On Oct. 12, the Bureau of Cultural Heritage shared the first-stage results of the Taipei Railway Workshop Staff Oral History Video Documentation (Phase I) Project — headed up by the National Center for Research and Preservation of Cultural Properties, Chung Yuan Christian University — at the audiovisual room of the National Taiwan Museum. The oral recordings of retired staff of the Taipei Railway Workshop will not only ensure their personal stories and maintenance methods are preserved, but will also help further the public’s understanding of the nation’s rail heritage and further research into the museum’s collection.
This project aims to create a record of the development of railway maintenance and its broader context through oral histories, and will in the future be provided to those conducting related research, used in railway history collection plans, and become a fundamental part of rail technology education. The original Taipei Railway Workshop has been designated a national historic site, and is currently on the way to becoming a world-class rail museum. To preserve the history of the workshop and its technical prowess, past staffers from the workshop have been consulted to collect oral histories, documenting how things were done at different points in time and other historical matters that aren't noted in written records.
Focused around these oral histories and train maintenance records, the project collects eyewitness accounts of the Taipei Railway Workshop's history from 1935 through its relocation in 2013, with the recollections of former employees being recorded and transformed into invaluable historical records. The results are being presented in phases, with this presentation focusing on two videos completed in the mid-stage of the project to share and explore stories stemming from the intangible cultural heritage of Taiwan's railways.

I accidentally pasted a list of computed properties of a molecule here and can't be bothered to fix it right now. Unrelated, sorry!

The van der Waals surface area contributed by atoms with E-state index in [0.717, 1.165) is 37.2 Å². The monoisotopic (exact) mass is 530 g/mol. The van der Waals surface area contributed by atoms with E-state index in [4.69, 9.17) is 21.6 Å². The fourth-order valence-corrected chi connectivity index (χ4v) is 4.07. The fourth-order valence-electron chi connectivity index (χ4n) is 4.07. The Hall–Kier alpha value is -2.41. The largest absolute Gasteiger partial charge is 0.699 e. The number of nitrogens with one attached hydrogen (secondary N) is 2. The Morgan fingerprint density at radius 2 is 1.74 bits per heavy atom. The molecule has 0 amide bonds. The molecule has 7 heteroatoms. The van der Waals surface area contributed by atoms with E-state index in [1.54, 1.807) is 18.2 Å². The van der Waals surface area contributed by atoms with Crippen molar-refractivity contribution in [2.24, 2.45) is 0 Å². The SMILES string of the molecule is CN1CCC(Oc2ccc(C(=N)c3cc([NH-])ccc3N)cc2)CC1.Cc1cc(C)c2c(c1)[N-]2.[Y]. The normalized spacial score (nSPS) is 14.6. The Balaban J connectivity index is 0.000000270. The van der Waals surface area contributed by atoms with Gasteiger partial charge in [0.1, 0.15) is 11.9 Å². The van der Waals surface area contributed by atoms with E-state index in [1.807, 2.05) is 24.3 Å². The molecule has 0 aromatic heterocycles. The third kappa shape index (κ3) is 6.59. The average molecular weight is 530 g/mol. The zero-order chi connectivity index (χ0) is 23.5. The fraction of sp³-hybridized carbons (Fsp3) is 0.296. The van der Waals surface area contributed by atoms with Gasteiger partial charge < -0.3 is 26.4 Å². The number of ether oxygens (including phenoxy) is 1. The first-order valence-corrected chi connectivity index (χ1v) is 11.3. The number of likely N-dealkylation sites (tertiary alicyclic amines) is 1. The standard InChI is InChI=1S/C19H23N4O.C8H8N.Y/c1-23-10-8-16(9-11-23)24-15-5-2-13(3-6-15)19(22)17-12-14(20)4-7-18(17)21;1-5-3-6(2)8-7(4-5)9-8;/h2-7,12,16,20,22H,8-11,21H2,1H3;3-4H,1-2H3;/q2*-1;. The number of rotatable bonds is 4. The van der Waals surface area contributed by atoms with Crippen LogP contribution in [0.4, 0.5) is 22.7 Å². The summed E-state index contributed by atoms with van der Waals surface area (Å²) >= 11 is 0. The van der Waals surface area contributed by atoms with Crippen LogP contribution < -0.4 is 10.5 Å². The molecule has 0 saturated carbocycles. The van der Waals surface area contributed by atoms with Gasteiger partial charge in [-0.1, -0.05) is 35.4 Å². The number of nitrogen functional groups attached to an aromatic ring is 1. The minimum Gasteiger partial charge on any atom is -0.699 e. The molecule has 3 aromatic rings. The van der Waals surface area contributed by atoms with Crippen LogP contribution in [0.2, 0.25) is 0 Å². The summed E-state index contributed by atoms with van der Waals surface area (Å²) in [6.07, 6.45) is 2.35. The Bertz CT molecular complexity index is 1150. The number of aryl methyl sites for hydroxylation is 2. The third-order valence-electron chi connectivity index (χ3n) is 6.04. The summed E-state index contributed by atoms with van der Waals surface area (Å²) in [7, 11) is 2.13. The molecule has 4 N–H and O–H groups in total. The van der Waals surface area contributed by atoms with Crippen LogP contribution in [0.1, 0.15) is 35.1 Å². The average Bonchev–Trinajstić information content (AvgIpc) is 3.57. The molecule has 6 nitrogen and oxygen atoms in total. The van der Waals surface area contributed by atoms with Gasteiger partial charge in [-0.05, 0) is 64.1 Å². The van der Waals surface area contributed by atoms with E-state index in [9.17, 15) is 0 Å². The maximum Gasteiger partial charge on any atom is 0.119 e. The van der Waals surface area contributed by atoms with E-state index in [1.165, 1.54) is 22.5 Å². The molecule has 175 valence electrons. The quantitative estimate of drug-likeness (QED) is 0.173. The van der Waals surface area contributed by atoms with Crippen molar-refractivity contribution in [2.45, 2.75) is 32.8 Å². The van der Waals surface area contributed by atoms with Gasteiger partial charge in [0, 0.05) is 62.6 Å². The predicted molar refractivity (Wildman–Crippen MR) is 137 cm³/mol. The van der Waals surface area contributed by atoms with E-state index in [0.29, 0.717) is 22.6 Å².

These include the evolution of maintenance work, how staff were trained in both the pre-war Japanese period and the post-war ROC period, the intersection of industry and society, and records of how train maintenance processes changed over time. Domestic experts in the field have also been invited to provide their commentary and share the lessons learned by Taiwan’s railway industry.
Efforts to transform the Taipei Railway Workshop into a rail museum and to restore the Railway Division of Taiwan Governor-General's Bureau of Transportation began under the leadership of the Ministry of Culture in 2016. Through the linkage of the Taipei Railway Workshop, Railway Division, and Taipei's urban development, the Ministry aims to thoroughly preserve both the tangible and intangible cultural heritage of Taiwan's railways.